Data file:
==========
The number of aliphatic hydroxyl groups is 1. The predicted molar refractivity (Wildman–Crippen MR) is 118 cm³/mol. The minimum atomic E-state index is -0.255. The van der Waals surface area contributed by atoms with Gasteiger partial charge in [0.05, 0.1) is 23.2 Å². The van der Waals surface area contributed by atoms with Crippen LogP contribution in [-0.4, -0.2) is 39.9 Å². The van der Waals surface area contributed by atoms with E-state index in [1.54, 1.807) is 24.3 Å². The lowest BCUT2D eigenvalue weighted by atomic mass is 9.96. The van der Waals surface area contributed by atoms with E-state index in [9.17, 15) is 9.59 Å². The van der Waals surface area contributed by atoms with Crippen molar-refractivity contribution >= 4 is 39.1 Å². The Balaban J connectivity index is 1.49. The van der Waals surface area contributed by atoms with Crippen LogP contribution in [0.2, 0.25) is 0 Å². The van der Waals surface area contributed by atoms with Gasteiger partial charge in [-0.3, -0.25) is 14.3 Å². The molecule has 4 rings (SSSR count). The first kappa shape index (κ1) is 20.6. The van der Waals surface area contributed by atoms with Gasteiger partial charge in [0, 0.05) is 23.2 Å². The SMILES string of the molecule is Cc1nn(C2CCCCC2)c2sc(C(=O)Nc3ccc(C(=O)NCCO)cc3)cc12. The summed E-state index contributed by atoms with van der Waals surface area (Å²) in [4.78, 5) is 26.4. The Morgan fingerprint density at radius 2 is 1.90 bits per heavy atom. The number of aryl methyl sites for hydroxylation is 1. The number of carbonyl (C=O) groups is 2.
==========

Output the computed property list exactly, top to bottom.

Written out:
The number of aliphatic hydroxyl groups is 1. The predicted molar refractivity (Wildman–Crippen MR) is 118 cm³/mol. The minimum atomic E-state index is -0.255. The van der Waals surface area contributed by atoms with Gasteiger partial charge in [0.05, 0.1) is 23.2 Å². The van der Waals surface area contributed by atoms with Crippen LogP contribution in [-0.4, -0.2) is 39.9 Å². The van der Waals surface area contributed by atoms with E-state index in [1.54, 1.807) is 24.3 Å². The lowest BCUT2D eigenvalue weighted by atomic mass is 9.96. The van der Waals surface area contributed by atoms with E-state index in [9.17, 15) is 9.59 Å². The van der Waals surface area contributed by atoms with Crippen molar-refractivity contribution >= 4 is 39.1 Å². The Balaban J connectivity index is 1.49. The van der Waals surface area contributed by atoms with Crippen LogP contribution in [0.2, 0.25) is 0 Å². The van der Waals surface area contributed by atoms with Gasteiger partial charge in [-0.3, -0.25) is 14.3 Å². The molecule has 4 rings (SSSR count). The first kappa shape index (κ1) is 20.6. The van der Waals surface area contributed by atoms with Gasteiger partial charge in [0, 0.05) is 23.2 Å². The SMILES string of the molecule is Cc1nn(C2CCCCC2)c2sc(C(=O)Nc3ccc(C(=O)NCCO)cc3)cc12. The summed E-state index contributed by atoms with van der Waals surface area (Å²) in [4.78, 5) is 26.4. The Morgan fingerprint density at radius 2 is 1.90 bits per heavy atom. The number of aryl methyl sites for hydroxylation is 1. The number of carbonyl (C=O) groups is 2.